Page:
Figure 4

Landmark analysis of overall survival according to the cytogenetic response at 12 months. A total of 421 patients who were on study treatment at 12 months were categorized according to their degree of cytogenetic response by 12 months. The estimated 6-year OS rate was 92% in patients with CCyR, 89% for PCyR, 79% for minor CyR, and 60% for minimal CyR as well as for patients who had not achieved any cytogenetic response on the first 12 months of imatinib treatment.

Figure 4

Landmark analysis of overall survival according to the cytogenetic response at 12 months. A total of 421 patients who were on study treatment at 12 months were categorized according to their degree of cytogenetic response by 12 months. The estimated 6-year OS rate was 92% in patients with CCyR, 89% for PCyR, 79% for minor CyR, and 60% for minimal CyR as well as for patients who had not achieved any cytogenetic response on the first 12 months of imatinib treatment.

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Safety

The routine collection of adverse events (AEs) was stopped after the July 31, 2002, cutoff; only serious adverse event (SAE) data continued to be gathered. At the 18-month follow-up,7  the incidence of individual grade 3 or 4 nonhematologic AEs was less than 5% in the overall study population of 532 patients. A total of 15 cases (2.8%) of cardiac failure conditions or left ventricular dysfunction were documented up to July 31, 2002, including one patient who had both heart failure and cardiomegaly but was counted as one case only. Among these 15 cases, 12 were classified as congestive heart failure and 9 of these had no preexisting congestive heart failure. Of these 9 cases (1.7%, 0.8 cases per 100 patient-years of exposure), 5 were grade 3 or 4, and 4 were considered to be drug related (0.8%). Table 5 lists the most frequent AEs and the severe (grade 3 or 4) adverse events as of the July 31, 2002, cutoff based on all 532 patients enrolled into the study, as well as SAEs in the 395 patients who were ongoing after July 31, 2002. No additional drug-related cardiac SAEs were reported between July 2002 and July 2006, indicating that imatinib-related cardiac events remain uncommon. There has been no change in the incidence of nonhematologic AEs over time.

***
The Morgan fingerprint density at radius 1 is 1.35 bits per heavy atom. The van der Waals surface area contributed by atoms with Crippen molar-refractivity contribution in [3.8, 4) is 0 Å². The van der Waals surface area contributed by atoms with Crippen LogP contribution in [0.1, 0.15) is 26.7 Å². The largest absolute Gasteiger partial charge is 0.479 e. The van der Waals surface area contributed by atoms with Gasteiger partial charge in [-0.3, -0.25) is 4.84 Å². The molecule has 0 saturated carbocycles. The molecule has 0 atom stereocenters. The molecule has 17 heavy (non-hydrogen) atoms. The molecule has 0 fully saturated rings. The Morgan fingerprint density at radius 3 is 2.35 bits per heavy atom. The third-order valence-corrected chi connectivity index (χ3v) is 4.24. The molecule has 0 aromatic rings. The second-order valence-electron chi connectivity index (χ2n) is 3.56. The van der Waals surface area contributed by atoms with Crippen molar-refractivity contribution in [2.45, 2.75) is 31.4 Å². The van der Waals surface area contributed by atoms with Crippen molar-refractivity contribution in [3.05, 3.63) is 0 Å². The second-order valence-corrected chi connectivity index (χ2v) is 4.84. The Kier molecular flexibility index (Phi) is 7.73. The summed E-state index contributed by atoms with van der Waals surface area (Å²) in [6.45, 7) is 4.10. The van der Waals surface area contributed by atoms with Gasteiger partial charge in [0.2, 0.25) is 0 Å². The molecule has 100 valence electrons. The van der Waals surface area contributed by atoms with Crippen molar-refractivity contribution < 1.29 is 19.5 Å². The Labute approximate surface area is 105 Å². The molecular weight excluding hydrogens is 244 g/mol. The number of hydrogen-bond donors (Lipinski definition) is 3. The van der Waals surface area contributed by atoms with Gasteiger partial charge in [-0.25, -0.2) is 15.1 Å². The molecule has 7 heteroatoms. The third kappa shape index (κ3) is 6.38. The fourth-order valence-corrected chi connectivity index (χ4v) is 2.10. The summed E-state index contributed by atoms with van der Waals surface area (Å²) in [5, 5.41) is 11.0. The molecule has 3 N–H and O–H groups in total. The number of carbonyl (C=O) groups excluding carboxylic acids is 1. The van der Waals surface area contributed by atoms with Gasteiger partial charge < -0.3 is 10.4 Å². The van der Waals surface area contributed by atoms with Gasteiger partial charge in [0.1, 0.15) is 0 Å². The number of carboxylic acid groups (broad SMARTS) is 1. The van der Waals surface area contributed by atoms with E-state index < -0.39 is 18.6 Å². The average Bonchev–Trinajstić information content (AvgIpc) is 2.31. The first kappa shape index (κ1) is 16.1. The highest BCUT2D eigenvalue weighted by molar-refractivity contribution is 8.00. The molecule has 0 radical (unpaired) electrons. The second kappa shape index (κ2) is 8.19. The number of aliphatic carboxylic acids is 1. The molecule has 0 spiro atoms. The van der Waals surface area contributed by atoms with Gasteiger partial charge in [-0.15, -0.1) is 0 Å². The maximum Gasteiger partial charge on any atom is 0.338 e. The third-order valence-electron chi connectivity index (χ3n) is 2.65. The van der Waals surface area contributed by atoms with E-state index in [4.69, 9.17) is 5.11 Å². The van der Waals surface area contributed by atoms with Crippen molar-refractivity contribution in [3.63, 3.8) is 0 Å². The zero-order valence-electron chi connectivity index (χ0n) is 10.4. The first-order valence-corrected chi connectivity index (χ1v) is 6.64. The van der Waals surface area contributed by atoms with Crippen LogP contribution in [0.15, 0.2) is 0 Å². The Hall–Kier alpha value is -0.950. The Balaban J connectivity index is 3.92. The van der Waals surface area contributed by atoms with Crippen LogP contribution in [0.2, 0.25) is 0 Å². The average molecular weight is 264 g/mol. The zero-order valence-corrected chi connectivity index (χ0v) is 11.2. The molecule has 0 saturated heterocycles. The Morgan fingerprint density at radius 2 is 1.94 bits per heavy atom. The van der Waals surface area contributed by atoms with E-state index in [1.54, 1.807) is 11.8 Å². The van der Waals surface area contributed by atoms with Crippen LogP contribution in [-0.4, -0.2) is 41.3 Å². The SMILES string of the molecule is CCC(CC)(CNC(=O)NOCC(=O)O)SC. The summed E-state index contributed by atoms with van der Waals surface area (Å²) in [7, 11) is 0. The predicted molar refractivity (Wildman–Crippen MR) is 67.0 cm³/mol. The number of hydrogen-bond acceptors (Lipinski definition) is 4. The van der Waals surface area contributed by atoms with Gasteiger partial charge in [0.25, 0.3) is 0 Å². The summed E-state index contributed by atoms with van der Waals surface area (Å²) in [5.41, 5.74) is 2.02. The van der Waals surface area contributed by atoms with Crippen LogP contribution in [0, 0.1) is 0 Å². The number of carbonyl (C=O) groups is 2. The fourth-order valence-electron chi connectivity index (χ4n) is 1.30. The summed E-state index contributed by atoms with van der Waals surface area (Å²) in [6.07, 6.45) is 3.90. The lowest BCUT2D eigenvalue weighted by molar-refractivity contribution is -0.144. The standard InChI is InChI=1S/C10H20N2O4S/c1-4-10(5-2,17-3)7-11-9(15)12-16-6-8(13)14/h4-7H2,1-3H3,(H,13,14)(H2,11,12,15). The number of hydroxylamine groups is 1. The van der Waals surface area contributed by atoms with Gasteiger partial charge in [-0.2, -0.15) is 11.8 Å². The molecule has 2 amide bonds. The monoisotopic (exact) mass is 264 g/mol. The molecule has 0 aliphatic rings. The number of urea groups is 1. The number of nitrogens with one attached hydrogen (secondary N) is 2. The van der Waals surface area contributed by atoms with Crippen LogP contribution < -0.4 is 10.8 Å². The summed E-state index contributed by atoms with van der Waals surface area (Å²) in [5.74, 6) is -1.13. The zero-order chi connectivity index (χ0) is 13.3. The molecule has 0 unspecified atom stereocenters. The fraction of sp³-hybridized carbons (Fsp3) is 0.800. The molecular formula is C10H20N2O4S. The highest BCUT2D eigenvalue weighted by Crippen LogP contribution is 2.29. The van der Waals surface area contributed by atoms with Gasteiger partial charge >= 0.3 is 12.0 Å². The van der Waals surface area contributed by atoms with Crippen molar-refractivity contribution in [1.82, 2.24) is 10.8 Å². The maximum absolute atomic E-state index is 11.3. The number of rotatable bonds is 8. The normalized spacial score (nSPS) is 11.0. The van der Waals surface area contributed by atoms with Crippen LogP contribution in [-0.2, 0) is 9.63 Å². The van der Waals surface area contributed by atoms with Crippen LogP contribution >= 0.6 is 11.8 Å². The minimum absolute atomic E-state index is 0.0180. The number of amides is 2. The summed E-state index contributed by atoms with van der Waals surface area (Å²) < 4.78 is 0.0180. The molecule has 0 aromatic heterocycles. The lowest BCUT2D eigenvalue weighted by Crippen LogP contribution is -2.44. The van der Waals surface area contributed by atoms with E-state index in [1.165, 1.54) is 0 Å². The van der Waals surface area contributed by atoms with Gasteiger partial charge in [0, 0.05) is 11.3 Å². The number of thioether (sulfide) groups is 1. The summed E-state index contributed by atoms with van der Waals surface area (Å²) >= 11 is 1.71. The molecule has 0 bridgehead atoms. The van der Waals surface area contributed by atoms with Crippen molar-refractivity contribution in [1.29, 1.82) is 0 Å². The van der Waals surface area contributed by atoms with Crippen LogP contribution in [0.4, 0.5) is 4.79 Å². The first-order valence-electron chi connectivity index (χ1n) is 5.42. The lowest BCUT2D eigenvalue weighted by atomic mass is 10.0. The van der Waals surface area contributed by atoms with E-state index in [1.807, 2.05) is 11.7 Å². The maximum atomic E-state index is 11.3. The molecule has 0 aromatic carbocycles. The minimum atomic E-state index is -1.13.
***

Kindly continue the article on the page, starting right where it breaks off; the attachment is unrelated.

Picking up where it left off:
Table 5

Adverse events regardless of relationship to imatinib

AEs in 30% or more of patients% AEs all grades, n = 532% SAEs before July 31, 2002, n = 532% SAEs* after July 31, 2002, n = 395
Fluid retention 69 
    Superficial edema 67 <1 
    Other fluid retention 
Nausea 63 
Muscle cramps 62 — <1 
Diarrhea 48 
Fatigue 48 — <1 
Rash and related terms 47 <1 
Arthralgia 40 <1 <1 
Musculoskeletal pain 38 <1 
Vomiting 36 
Headache 36 — <1 
Abdominal pain 32 
Weight increased 32 — — 
Hemorrhages 30 
AEs in 30% or more of patients% AEs all grades, n = 532% SAEs before July 31, 2002, n = 532% SAEs* after July 31, 2002, n = 395
Fluid retention 69